The removal from Mosul of a statue of a prominent Iraqi general has caused outrage among the public who praise his efforts to combat ISIS.
Lt Gen Abdulwahab Al Saadi, 56, was relieved of his post on Friday as deputy head of the elite Counter-Terrorism Service on Friday and transferred to the defence ministry, without any reason being given.
The Iraqi general said he did not know the reasons for the transfer and would prefer to retire.
A covered statue of Lt Gen Al Saadi in eastern Mosul, which was yet to be unveiled due to an ongoing dispute with those who oppose the general, was then taken down on Monday morning, civilians told The National.
It followed attempts by his supporters to uncover it.
“I don’t know what to say, there are no words. This man won the hearts of many before he won the battle of Mosul, retaking the city back from ISIS,” said Ali Al Baroodi, a university professor and photographer.
Many Iraqis consider Lt Gen Al Saadi a national hero for his role in recapturing the city in 2017. He was wounded four times in battles against the extremists.
However, with his strong views on the need to tackle corruption within the counter terrorism services and refusal to back one political party has made him unpopular among officials in Baghdad.
On Sunday, hundreds of Iraqis came out to the streets of Mosul in solidarity with the general.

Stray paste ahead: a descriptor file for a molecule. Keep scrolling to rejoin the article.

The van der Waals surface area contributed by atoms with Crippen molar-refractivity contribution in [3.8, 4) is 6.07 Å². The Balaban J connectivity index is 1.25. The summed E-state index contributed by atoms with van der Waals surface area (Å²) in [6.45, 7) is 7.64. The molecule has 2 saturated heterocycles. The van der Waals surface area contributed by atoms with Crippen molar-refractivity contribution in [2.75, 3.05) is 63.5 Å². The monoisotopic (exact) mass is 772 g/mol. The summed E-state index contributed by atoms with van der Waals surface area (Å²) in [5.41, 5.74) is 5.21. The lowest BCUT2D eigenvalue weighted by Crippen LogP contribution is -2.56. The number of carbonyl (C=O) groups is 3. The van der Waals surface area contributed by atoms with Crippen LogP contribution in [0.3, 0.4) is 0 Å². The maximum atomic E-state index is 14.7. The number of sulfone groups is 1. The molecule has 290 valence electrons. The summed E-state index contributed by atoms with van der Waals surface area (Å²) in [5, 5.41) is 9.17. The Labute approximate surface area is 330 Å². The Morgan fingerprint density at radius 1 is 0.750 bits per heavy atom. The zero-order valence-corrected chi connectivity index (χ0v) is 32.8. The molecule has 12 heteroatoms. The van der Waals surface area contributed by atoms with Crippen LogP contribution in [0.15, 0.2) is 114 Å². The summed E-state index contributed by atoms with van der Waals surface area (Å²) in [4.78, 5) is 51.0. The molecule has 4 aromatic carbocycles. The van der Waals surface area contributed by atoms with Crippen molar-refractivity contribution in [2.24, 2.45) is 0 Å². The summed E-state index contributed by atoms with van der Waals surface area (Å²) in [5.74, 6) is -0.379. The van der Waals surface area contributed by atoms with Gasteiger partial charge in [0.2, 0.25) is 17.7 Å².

“We want him back, he is the son of Iraq,” Eman Al Ali, a homemaker, said as she wept for Lit Gen Al Saadi.
“Why don't the leaders in Baghdad appreciate honourable individuals that want to do good for their country?” she said.
The development came as the defence ministry issued a statement on Monday claiming that Lit Gen Al Saadi had started his new position.
Officials in Baghdad are yet to answer questions about the sidelining of the general.
Lit Gen Al Saadi was removed from his post because he broke sectarian barriers in Mosul, said Naif Al Shammari, a member of parliament.
Former Iraqi Defence Minister Khalid Al Obeidi said the way the general has been sidelined “raises more than one question” and said the winners will be “the terrorists and ISIS outlaw”.
"Is this how the state rewards the fighters who defended their homeland?” the previous Iraqi Prime Minister Haider Al Abadi said on Twitter.